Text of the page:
I’ve spent time lately thinking about the notion of “mobile first”, the paradigm where application vendors consider their mobile users as the number one priority in their development roadmap. As mobile devices increasingly become the place we transact with an application, vendors need to pack more and more functionality into their mobile apps. This introduces something of a conflict – while they want their mobile apps to be simple, elegant and quick, they also want them to become more and more fully featured.
I’ve recently spent time talking to the mobile development team at cloud accounting vendor Xero, and this is a company that highlights that tension well. When Xero (and one could equally include Salesforce and NetSuite as examples to make this point) was created, mobile devices lacked functionality and, at best, where a minor adjunct to the main, web-based application. Those days have well and truly gone and the move to mobile has been, in part, driven by the standalone mobile applications that are increasingly a part of business peoples’ days – applications like Uber, that are almost exclusively used in a mobile setting, get people thinking about how mobile should work for them.
Xero first introduced mobile application years ago and, at the time, these applications included only a thin sliver of the total functionality that Xero has. Over time, however, Xero has added more of the web app functionality into the mobile application. The web app, however, has remained a monolithic application. And this is where the tensions lie – trying to include more and more functionality into a single-footprint application is difficult.
For Xero, the wide rollout of its payroll product raised this issue. Part of the payroll service requirement is an employee portal. A mobile employee portal, somewhere that employees can enter their time and look at their payslips, is not ideally suited to being shoehorned into a mobile accounting application. Xero will, I believe, has to start thinking of contextual applications – so-called situational apps that fulfill a particular need and use case for different classes of customers.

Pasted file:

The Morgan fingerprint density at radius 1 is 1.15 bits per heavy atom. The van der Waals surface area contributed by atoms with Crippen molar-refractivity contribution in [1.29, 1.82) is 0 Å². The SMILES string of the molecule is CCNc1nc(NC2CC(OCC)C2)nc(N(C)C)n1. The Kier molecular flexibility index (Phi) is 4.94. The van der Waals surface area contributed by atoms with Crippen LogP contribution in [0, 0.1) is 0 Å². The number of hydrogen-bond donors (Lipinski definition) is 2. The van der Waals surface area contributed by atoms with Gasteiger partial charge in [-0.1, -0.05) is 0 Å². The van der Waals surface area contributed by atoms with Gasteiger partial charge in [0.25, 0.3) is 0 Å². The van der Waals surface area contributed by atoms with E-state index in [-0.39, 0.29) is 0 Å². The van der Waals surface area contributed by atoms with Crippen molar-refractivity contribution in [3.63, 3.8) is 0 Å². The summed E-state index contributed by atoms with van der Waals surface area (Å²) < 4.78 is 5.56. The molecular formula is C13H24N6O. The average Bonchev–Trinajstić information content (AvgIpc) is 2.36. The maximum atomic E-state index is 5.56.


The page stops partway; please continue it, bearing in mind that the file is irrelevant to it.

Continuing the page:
We’ve already seen this in the Salesforce ecosystem, a number of companies have been founded specifically to try and resolve the issue around modular mobile functionality for the Salesforce application and platform. Not to be outdone, Salesforce introduced its mobile development platform, Salesforce 1, specifically to resolve this issue. It was never going to be able to deliver the full Salesforce application onto a mobile device, so it had to give customers the ability to create their specific application experiences which leveraged the core Salesforce data.
There is a degree of technical debt that these first generation cloud companies have to pay down. Their applications were, for the most part, conceived of as monolithic, both in terms of the technology stack they’re built upon but also in terms of the user experience they offer to customers. Xero’s CEO Rod Drury often talks about his company being the “accounting engine for the web”. This means a fundamentally different thing in a mobile world and Xero will have to stat breaking its application apart into discrete modular components that customers and developers can interact with.
This raises a whole bunch of questions – not least of all the one around how to monetize this modular approach towards delivering applications. The traditional per-company or per-seat pricing model won’t suffice, and there is much thinking to be done around this. Possible examples to emulate are those of the API integration vendors like Zapier, who monetize based on API calls and functionality.
We’re in the midst of great change for application developers – the move from the desktop to the web was, in my view; a minor move compared to the move to mobile. While the desktop to web move necessitated much thought about infrastructure and ecosystem, this next move directly impacts upon the experience that customers have with an application – the stakes (and the attendant rewards) are higher this time.
This article was written by Ben Kepes from Forbes and was legally licensed through the NewsCred publisher network.